Lipinski urges SSA to keep walk-in services
By Phil Kadner email@example.com December 20, 2013 7:42PM
Updated: January 23, 2014 6:42AM
U.S. Rep. Dan Lipinski has asked the Social Security Administration to reconsider its plan to end certain walk-in services at its local offices in February.
In response to my column last Sunday, Lipinski, in a letter dated Dec. 19 to Carolyn Colvin, acting administrator of Social Security, expressed “deep concern about recent reports that the Social Security Administration is planning to eliminate a number of walk-in office services.”
“While online and telephone services can help increase efficiency in government programs,” Lipinski, D-3rd, wrote, “in-person assistance remains critical for many vulnerable groups, such as seniors with limited access to the Internet. I support your efforts to encourage the public to use phone and Internet when possible but urge the SSA to do so without ending the availability of walk-in services entirely.”
Referring to the specific programs the Social Security Administration intends to eliminate at local offices, Lipinski noted that benefit notification letters and Social Security number printouts no longer would be available.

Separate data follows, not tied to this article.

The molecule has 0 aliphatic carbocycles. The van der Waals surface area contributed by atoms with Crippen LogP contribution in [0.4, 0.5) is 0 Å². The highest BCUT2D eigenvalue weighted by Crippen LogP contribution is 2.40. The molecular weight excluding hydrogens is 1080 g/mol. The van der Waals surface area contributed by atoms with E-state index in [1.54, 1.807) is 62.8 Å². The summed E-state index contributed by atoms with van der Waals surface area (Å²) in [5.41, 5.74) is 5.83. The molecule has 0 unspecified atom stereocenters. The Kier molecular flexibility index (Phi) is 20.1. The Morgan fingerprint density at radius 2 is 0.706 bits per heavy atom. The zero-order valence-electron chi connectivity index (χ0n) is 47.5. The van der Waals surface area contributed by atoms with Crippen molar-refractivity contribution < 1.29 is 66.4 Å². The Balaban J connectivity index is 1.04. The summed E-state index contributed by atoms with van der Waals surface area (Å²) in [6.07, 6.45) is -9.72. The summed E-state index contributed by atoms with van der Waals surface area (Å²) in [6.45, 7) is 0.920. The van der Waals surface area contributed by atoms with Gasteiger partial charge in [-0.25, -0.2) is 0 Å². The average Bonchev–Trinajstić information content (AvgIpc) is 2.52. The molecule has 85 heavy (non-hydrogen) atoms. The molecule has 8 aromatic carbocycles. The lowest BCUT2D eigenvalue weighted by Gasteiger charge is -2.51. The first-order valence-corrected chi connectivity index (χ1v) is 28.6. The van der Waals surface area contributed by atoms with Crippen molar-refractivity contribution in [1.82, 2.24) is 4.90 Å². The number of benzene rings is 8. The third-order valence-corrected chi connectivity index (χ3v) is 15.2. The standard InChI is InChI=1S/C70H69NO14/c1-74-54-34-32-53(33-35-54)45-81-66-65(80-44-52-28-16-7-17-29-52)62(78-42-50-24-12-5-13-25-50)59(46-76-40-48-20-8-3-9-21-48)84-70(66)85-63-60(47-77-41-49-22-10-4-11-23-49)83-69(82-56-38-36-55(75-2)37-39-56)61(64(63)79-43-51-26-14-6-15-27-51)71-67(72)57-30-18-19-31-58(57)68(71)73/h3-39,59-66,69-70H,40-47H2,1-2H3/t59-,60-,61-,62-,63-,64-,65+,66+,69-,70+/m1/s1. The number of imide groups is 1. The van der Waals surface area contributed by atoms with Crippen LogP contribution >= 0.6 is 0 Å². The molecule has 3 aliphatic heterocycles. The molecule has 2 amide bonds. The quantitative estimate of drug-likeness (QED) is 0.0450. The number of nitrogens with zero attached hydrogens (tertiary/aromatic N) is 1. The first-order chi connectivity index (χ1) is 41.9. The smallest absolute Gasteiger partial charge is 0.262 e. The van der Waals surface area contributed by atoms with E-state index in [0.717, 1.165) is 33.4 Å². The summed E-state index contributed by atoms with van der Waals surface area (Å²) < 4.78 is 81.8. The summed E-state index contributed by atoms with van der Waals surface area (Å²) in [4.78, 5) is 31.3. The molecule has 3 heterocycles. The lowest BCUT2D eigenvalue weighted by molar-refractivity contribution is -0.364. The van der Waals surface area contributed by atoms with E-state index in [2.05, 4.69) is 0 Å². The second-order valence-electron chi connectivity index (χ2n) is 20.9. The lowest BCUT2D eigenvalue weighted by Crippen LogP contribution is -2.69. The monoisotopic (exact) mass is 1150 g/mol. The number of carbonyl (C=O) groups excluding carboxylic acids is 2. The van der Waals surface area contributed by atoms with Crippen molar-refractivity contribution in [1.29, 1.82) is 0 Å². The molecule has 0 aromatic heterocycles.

“Yet many of my constituents lack access to computers or the Internet and consistently reach out to my offices for assistance that requires exactly these services,” the congressman stated. “Leaving telephone contact as the only option for these constituents means that they could experience significant delays in receiving their paperwork compared to the same-day customer service they have come to expect under current rules.
“The SSA’s announcement mentions an exception to these service changes for ‘dire need’ circumstances. However, it is not clear how ‘dire need’ will be defined or implemented.”
Jill Hornick, a union representative for the Social Security Administration Field Operations Local, has said the SSA’s initiative is aimed at eventually closing its field offices and eliminating jobs. She said SSA supervisors have told employees that people who don’t have a home computer should be directed to use a computer at a public library.
Lipinski said he doesn’t view that as a “sufficient solution. Transmitting sensitive information to public computers is not a good security practice and exposes users to needless risk of identify theft.”